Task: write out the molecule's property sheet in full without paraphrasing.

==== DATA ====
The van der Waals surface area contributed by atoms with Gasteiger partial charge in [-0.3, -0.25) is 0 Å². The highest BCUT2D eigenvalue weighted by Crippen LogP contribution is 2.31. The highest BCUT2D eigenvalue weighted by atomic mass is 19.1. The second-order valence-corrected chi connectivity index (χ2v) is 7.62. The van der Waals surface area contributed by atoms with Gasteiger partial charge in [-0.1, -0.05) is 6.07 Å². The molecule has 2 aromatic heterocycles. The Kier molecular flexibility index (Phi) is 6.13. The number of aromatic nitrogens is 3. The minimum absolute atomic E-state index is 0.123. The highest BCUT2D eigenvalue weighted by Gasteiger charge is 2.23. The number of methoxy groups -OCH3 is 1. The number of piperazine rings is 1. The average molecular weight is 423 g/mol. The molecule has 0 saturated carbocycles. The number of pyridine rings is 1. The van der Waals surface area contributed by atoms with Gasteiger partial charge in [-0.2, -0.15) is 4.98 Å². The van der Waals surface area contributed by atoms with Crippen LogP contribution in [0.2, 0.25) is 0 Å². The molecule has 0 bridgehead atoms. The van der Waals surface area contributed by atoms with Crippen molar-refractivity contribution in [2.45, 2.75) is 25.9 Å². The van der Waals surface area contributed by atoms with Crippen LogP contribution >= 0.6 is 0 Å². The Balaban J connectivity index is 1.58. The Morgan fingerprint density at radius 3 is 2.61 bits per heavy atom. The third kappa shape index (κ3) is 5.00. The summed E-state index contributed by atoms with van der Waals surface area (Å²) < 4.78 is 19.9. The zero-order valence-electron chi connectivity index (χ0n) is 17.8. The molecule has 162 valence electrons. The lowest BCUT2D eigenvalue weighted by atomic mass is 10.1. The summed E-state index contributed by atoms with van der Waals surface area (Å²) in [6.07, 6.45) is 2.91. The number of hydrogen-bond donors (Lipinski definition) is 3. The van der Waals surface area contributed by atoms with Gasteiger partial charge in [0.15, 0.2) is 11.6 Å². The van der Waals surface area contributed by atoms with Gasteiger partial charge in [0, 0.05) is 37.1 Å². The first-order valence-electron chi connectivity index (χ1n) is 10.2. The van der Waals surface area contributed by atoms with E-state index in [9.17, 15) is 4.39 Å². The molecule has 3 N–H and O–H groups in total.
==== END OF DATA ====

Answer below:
The van der Waals surface area contributed by atoms with Gasteiger partial charge in [-0.3, -0.25) is 0 Å². The highest BCUT2D eigenvalue weighted by Crippen LogP contribution is 2.31. The highest BCUT2D eigenvalue weighted by atomic mass is 19.1. The second-order valence-corrected chi connectivity index (χ2v) is 7.62. The van der Waals surface area contributed by atoms with Gasteiger partial charge in [-0.1, -0.05) is 6.07 Å². The molecule has 2 aromatic heterocycles. The Kier molecular flexibility index (Phi) is 6.13. The number of aromatic nitrogens is 3. The minimum absolute atomic E-state index is 0.123. The highest BCUT2D eigenvalue weighted by Gasteiger charge is 2.23. The number of methoxy groups -OCH3 is 1. The number of piperazine rings is 1. The average molecular weight is 423 g/mol. The molecule has 0 saturated carbocycles. The number of pyridine rings is 1. The van der Waals surface area contributed by atoms with Gasteiger partial charge in [-0.2, -0.15) is 4.98 Å². The van der Waals surface area contributed by atoms with Crippen LogP contribution in [0.2, 0.25) is 0 Å². The molecule has 0 bridgehead atoms. The van der Waals surface area contributed by atoms with Crippen molar-refractivity contribution in [2.45, 2.75) is 25.9 Å². The van der Waals surface area contributed by atoms with Crippen LogP contribution >= 0.6 is 0 Å². The Balaban J connectivity index is 1.58. The Morgan fingerprint density at radius 3 is 2.61 bits per heavy atom. The third kappa shape index (κ3) is 5.00. The summed E-state index contributed by atoms with van der Waals surface area (Å²) < 4.78 is 19.9. The zero-order valence-electron chi connectivity index (χ0n) is 17.8. The molecule has 162 valence electrons. The lowest BCUT2D eigenvalue weighted by atomic mass is 10.1. The summed E-state index contributed by atoms with van der Waals surface area (Å²) in [6.07, 6.45) is 2.91. The number of hydrogen-bond donors (Lipinski definition) is 3. The van der Waals surface area contributed by atoms with Gasteiger partial charge in [0.15, 0.2) is 11.6 Å². The van der Waals surface area contributed by atoms with Gasteiger partial charge in [0, 0.05) is 37.1 Å². The first-order valence-electron chi connectivity index (χ1n) is 10.2. The van der Waals surface area contributed by atoms with E-state index in [9.17, 15) is 4.39 Å². The molecule has 3 N–H and O–H groups in total.